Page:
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In EU Elections Salvini Triumphs, Di Maio Suffers. So Now What?

Judith Harris (May 27, 2019)
In Sunday's elections in Italy for the EU Parliament, acknowledged as a test for the Italian government itself, Matteo Salvini's Lega doubled its vote of just one year ago while the vote for his governing partner Luigi Di Maio's Movimento 5 Stelle (M5S)) was literally slashed in half. The Italian vote abroad was a fascinating variation on the Italian vote at home. Zingaretti's Partito Democratico won hands down, topping all the others at 32.2%. By comparison, the Lega sagged far behind, with just over 18% while the M5S trailed, with barely 14%.

ROME -- For once all the Italian media, from left to right, concurred. In Sunday's elections in Italy for the EU Parliament, acknowledged as a test for the Italian government itself, Matteo Salvini's Lega doubled its vote of just one year ago while the vote for his governing partner Luigi Di Maio's Movimento 5 Stelle (M5S)) was literally slashed in half. In a stunning turn-about Deputy Premier Salvini's right-wing party copped 34.4% of the vote by comparison with its 17% in national general elections held just one year ago. By comparison Deputy Premier Di Maio's M5S  slumped from 32.7% to 16.9%.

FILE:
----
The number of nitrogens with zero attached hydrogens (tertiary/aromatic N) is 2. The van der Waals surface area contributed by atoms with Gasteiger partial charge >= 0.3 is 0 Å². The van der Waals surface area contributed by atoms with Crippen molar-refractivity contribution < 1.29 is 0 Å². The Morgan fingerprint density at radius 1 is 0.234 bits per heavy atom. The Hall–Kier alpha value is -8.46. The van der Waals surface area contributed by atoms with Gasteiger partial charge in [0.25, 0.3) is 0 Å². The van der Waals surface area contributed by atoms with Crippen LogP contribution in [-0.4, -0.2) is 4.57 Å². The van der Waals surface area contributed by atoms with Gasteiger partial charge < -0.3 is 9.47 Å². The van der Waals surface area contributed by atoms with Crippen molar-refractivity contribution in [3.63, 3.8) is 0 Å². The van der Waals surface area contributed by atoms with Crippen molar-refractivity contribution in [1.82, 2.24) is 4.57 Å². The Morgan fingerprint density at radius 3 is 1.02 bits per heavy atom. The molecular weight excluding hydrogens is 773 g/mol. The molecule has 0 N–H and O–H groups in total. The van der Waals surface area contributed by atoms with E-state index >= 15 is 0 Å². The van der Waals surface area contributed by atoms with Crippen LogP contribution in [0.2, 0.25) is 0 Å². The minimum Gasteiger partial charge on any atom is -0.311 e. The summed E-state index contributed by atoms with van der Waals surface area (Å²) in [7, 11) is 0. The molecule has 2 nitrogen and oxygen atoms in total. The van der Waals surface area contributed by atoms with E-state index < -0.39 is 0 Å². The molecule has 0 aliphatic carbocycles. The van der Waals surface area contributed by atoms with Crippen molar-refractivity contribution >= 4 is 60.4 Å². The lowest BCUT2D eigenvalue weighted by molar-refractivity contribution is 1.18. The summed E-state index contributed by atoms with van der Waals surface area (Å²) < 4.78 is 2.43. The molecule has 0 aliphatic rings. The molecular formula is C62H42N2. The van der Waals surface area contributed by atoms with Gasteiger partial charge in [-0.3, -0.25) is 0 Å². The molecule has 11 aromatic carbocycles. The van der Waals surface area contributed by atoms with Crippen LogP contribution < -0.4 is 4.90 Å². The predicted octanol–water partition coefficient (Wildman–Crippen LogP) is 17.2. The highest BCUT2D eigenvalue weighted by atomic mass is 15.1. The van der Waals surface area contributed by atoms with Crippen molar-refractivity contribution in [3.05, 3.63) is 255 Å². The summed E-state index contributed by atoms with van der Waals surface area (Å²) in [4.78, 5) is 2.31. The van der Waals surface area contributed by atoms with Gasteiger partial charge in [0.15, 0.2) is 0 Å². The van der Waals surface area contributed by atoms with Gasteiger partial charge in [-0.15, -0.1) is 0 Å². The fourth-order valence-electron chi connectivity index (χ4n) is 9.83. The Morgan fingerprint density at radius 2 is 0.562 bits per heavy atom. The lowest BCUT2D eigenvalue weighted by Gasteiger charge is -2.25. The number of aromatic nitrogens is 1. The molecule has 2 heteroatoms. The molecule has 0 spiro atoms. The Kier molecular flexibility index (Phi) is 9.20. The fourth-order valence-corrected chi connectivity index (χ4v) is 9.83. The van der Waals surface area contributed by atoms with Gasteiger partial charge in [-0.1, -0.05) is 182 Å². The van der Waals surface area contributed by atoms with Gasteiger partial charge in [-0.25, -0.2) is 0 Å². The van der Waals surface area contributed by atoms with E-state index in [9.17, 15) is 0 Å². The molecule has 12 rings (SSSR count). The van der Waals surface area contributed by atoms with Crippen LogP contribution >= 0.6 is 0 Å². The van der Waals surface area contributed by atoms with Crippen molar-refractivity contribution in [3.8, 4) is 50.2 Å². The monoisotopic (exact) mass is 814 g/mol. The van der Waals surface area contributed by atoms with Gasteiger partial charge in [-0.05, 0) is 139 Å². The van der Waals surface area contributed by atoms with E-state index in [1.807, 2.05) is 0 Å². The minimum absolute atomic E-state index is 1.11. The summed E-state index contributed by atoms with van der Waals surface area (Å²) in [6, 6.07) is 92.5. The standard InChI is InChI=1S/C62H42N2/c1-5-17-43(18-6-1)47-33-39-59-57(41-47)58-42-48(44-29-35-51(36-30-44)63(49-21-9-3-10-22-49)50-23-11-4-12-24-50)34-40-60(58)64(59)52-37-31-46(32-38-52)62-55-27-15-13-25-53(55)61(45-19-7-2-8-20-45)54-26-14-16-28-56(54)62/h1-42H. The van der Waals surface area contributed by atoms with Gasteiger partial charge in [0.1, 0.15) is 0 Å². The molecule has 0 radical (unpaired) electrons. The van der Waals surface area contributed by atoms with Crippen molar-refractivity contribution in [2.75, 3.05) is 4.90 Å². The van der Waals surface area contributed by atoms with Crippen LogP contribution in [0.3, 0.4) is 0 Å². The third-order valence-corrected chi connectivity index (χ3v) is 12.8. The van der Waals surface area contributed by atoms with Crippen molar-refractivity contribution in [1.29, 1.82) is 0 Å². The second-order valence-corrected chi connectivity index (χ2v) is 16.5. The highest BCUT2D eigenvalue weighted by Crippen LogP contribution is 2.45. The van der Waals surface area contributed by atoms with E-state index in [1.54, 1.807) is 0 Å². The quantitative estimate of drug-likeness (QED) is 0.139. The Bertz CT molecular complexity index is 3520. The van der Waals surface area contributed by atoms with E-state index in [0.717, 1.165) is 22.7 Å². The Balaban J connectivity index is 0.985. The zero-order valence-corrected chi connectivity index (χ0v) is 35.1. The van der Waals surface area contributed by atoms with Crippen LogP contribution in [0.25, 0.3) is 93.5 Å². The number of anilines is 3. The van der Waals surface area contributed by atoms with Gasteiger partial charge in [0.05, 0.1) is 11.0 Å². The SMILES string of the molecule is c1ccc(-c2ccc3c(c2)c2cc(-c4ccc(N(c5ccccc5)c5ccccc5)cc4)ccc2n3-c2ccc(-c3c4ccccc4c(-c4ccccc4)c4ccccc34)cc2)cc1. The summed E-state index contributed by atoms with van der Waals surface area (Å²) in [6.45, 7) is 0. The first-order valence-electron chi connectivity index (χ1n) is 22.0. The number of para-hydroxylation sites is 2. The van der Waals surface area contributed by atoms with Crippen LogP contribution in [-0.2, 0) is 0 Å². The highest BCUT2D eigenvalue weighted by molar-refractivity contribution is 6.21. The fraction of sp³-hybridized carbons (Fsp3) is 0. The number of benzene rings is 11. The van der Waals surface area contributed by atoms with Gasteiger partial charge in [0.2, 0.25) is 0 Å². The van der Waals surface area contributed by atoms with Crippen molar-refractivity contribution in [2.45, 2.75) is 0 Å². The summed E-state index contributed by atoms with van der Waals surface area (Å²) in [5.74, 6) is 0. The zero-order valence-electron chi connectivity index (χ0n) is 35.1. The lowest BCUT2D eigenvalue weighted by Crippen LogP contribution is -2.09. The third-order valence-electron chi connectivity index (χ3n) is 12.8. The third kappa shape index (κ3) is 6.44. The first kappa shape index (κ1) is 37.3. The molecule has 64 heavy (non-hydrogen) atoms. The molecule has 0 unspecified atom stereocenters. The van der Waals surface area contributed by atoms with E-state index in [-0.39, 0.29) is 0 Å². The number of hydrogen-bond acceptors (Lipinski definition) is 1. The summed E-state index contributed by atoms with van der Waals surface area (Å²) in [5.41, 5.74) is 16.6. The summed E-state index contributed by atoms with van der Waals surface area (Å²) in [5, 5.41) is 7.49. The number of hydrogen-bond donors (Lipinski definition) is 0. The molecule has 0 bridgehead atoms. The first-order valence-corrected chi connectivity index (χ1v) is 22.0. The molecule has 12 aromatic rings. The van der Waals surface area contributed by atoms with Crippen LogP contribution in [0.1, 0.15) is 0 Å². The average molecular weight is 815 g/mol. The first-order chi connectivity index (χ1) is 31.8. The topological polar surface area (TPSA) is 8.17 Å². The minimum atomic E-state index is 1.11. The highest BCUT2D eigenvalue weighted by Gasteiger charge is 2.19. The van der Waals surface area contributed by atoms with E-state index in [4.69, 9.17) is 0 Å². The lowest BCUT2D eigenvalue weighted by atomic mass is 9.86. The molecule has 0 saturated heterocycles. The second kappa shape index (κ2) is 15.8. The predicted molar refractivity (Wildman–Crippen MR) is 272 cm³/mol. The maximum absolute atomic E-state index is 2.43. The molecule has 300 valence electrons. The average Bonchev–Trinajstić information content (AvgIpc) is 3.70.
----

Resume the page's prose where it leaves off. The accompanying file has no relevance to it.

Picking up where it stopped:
At just 56%, the Italian turnout was low, especially when compared with the 85.8% of 1979, the first EU parliamentary election. A surprise was the upsurge of the Partito Democratics (PD), which outpaced the M5S to become Italy's second largest party. Under the guidance of Nicola Zingaretti, the party -- formerly under Matteo Renzi -- won 28% of the vote. As final results arrived Monday, Zingaretti said, "Around the PD we'll build a new left coalition that can contrast the excessive power of the sovereignists... whose nationalist attack is a flop." His goal, he said, is to rebuild a center-left front including the Greens and Emma Bonino's renovated Radical party, +Europa, which won 3%. Unlike in Germany, where the youth vote boosted the Greens into a significant force, Italy's Greens copped only 2.29% of the vote.

In other results Silvio Berlusoni's Forza Italia won only 8.7%, down 5.3% from just a year ago, while Giorgia Meloni's far right Fratelli d'Italia moved up by 2% to 6.4%. But neither made the headlines. A sampler of those of the most influential dailies:

. Il Sole 24 Ore (financial daily): M5S collapses; Partito Democratico (PD) outdoes the M5S 22.2% to 18.3%

. Il Fatto Quotidiano (left-leaning): Salvini commands

. Corriere della Sera (Milan, moderate): The Lega soars, the PD beats the M5S

. La Stampa (Turin, moderate): Upside down:  Boom for the Lega, M5S collapses.

. La Repubblica (Rome, center-left): Black shadows loom

By "Black shadows," La Repubblica was insinuating that Salvini's Lega casts a storm warning of black, as in neo-fascism. The influential Turin daily La Stampa's subhead, intimating that the hard part for Salvini begins, now warned that, "The Captain in a test for success" (a reference to Salvini's nickname Il Capitano).

The Lega's political results have ambiguities, however, as was spelled out in a front-page Corriere della Sera editorial by Massimo Franco: "Despite the Lega's terrific success, it seems to indicate an Italy that is perhaps less populist and less sovereignist than predicted." (Sovereignist meaning nationalist and anti-EU). Although Italy offers the European Parliament a "Euroskeptic profile," says Franco, Salvini's embrace of populism appears somewhat "tired," and the notion that Italy may quit the EU seems already "redimensioned."